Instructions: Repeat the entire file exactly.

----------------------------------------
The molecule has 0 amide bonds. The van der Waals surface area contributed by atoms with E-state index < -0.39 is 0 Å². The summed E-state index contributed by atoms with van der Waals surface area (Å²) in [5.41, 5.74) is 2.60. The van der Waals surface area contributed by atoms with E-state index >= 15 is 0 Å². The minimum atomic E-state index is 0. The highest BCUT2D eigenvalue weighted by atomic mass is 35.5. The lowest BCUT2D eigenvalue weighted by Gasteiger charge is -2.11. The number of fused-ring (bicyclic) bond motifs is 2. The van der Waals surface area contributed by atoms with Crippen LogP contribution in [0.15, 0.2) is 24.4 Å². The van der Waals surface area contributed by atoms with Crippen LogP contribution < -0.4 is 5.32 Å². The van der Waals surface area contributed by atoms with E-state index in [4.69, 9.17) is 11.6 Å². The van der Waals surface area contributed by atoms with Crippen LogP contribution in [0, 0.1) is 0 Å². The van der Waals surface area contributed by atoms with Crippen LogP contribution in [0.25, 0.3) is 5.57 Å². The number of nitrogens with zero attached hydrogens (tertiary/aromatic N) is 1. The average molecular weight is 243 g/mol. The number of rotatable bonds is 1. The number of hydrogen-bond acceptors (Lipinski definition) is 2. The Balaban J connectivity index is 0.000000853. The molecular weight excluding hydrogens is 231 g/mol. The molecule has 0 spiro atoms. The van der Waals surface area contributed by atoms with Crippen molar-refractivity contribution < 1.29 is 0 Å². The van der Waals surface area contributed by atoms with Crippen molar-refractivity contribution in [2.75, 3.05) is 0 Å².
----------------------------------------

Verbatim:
The molecule has 0 amide bonds. The van der Waals surface area contributed by atoms with E-state index < -0.39 is 0 Å². The summed E-state index contributed by atoms with van der Waals surface area (Å²) in [5.41, 5.74) is 2.60. The van der Waals surface area contributed by atoms with E-state index >= 15 is 0 Å². The minimum atomic E-state index is 0. The highest BCUT2D eigenvalue weighted by atomic mass is 35.5. The lowest BCUT2D eigenvalue weighted by Gasteiger charge is -2.11. The number of fused-ring (bicyclic) bond motifs is 2. The van der Waals surface area contributed by atoms with Crippen LogP contribution in [0.15, 0.2) is 24.4 Å². The van der Waals surface area contributed by atoms with Crippen LogP contribution < -0.4 is 5.32 Å². The van der Waals surface area contributed by atoms with E-state index in [4.69, 9.17) is 11.6 Å². The van der Waals surface area contributed by atoms with Crippen LogP contribution in [0, 0.1) is 0 Å². The van der Waals surface area contributed by atoms with Crippen LogP contribution in [0.25, 0.3) is 5.57 Å². The number of nitrogens with zero attached hydrogens (tertiary/aromatic N) is 1. The average molecular weight is 243 g/mol. The number of rotatable bonds is 1. The number of hydrogen-bond acceptors (Lipinski definition) is 2. The Balaban J connectivity index is 0.000000853. The molecular weight excluding hydrogens is 231 g/mol. The molecule has 0 spiro atoms. The van der Waals surface area contributed by atoms with Crippen molar-refractivity contribution < 1.29 is 0 Å². The van der Waals surface area contributed by atoms with Crippen molar-refractivity contribution in [2.75, 3.05) is 0 Å².